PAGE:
Since the distributor rotor and cap can go bad over time because they are located in a harsh environment, it is important to know the symptoms this part will give off before it completely fails.
Signs you need your distributor rotor and cap replaced include:
- The Check Engine Light comes on
- The car does not start at all
- The engine misfires and has trouble starting
The distributor cap and rotor is an essential part to starting your vehicle, so the repair should not be put off.
The statements expressed above are only for informational purposes and should be independently verified. Please see our terms of service for more details
Honda Civic L4-1.6L - Distributor Rotor and Cap - Nashville, Tennessee
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Chevrolet Express 1500 - Distributor Rotor and Cap - Nashville, Tennessee
Effective and professional great to work with will always ask for Jason great job van runs better than ever thank you for your help
Nissan Frontier V6-3.3L - Distributor Rotor and Cap - San Jose, California
He came a little earlier than expected & is very efficient. He explains what he does & needs to be done.
Dodge Ram 1500 V8-5.9L - Distributor Rotor and Cap - Battle Ground, Washington
Tim and his father in law did a great job working on my truck. Thanks for your services. My invoice was incorrect for the oil change because I never got one done and I purchased my own Distributor Cap with Rotor and Coil. Your Mechanic only provided me parts for my Spark Plugs n Spark plug wires. But Tim said he fixed my invoice and I believe he will.
Chevrolet Express 1500 V6-4.3L - Distributor Rotor and Cap - Dayton, Ohio
Matthew (goes by Jake) was excellent, as was our experience with Your Mechanic. We booked on a Thursday and he came to us on Friday, and then he came back for follow-up services on Monday and Tuesday. He was knowledgeable about all of our vehicles and was very willing to show and talk about the services that he provided. We will definitely book him again!
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Symptoms of a Bad or Failing Distributor Rotor and Cap
A running engine sends a large amount of electricity through the ignition coils to the rotor, which turns inside the distributor. The rotor routes the energy in a specific through the spark plug wires ultimately to the engine’s cylinders in the correct firing order.
The distributor rotor and cap keep the distributor’s contents separate from the engine and keep the distributor’s working parts clean and tidy – while supporting the incredibly high volts of energy and delivering them to the appropriate spark plugs. The spark plugs utilize the spark from the distributor to ignite the fuel mixture, which is what keeps the engine running.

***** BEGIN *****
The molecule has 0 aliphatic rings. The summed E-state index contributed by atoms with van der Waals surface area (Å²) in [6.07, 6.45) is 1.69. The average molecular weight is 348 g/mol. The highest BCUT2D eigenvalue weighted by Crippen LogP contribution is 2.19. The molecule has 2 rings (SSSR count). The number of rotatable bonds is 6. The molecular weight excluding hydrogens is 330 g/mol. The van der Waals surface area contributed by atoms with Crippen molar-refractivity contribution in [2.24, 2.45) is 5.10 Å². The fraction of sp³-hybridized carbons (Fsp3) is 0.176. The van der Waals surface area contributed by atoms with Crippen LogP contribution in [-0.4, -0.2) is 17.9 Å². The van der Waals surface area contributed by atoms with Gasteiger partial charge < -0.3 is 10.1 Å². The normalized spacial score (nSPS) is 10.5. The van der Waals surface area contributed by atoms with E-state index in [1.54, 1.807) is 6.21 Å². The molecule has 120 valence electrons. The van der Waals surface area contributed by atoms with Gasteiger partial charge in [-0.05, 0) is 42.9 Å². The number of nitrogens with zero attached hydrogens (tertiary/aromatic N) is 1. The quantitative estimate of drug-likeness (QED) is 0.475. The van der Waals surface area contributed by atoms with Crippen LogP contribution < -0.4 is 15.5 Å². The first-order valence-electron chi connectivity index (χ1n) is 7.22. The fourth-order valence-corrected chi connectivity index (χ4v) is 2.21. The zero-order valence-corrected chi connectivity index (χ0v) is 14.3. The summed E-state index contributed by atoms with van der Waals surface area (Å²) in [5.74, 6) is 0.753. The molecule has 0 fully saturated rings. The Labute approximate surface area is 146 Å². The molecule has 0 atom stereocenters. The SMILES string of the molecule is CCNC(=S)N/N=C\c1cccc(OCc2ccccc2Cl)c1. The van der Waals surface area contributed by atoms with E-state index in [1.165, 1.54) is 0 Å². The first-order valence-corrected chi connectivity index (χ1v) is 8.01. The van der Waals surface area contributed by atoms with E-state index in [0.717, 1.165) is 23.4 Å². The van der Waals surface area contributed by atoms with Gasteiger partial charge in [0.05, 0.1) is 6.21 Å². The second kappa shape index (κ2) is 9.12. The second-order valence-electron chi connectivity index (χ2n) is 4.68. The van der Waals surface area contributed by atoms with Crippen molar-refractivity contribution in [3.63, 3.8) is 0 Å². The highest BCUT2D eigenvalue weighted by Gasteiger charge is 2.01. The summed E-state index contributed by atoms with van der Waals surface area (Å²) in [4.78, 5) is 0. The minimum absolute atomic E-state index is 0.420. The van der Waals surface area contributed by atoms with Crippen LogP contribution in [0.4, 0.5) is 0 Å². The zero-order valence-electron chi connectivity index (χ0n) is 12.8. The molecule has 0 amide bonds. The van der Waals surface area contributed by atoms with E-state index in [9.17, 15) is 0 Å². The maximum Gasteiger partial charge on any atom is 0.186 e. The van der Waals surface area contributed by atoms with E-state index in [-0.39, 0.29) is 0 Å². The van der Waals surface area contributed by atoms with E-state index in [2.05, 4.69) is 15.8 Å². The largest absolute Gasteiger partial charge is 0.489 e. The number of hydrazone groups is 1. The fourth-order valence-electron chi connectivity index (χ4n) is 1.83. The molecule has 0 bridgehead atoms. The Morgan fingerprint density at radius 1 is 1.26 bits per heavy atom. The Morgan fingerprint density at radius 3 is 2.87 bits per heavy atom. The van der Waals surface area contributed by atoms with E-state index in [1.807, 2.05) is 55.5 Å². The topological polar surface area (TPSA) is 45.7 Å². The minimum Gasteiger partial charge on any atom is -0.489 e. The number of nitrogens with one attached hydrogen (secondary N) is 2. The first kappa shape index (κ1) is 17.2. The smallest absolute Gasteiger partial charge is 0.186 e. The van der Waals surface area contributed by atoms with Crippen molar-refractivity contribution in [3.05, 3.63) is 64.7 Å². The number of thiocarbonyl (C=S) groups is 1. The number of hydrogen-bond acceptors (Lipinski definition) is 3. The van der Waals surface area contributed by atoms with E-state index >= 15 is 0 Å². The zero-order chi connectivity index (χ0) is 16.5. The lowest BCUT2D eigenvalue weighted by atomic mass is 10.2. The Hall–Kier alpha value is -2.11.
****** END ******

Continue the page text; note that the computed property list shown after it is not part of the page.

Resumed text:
High voltage runs through this entire distributor system during the operation of your vehicle, but if there's an issue this voltage won’t get distributed to the correct spark plugs to ensure that your engine will run. Usually a faulty distributor rotor and cap will produce a few symptoms that alert the driver that service may be required.
1. Engine misfires
Engine misfires can occur for a number of reasons. Checking your distributor rotor and cap to see if they need to be replaced is one way to ensure that everything is in solid working order.
2. Car doesn’t start
When the distributor cap isn’t on tightly or is malfunctioning, the engine is unable to send the spark through the entire circuit required to move the cylinders – which ultimately make the car run.
3. Check Engine Light comes on
Your Check Engine light can mean a number of different things, but when you see this light on along with some of the other symptoms listed here, it’s time to call a professional to see what the code is from your car’s computer.
4. Excessive or unusual engine noises
Your vehicle may make some very strange noises if the distributor rotor and cap are malfunctioning – specifically because the cylinders will try to fire but fail. You might hear a tapping, clicking, or sputtering sound when the distributor rotor and cap are failing.
Any time you have routine service performed on your vehicle, ask that the ignition system be checked for defects or problems. If you experience any trouble starting your car get assistance from a qualified mobile automotive technician from YourMechanic.
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This article originally appeared on YourMechanic.com as Symptoms of a Bad or Failing Distributor Rotor and Cap.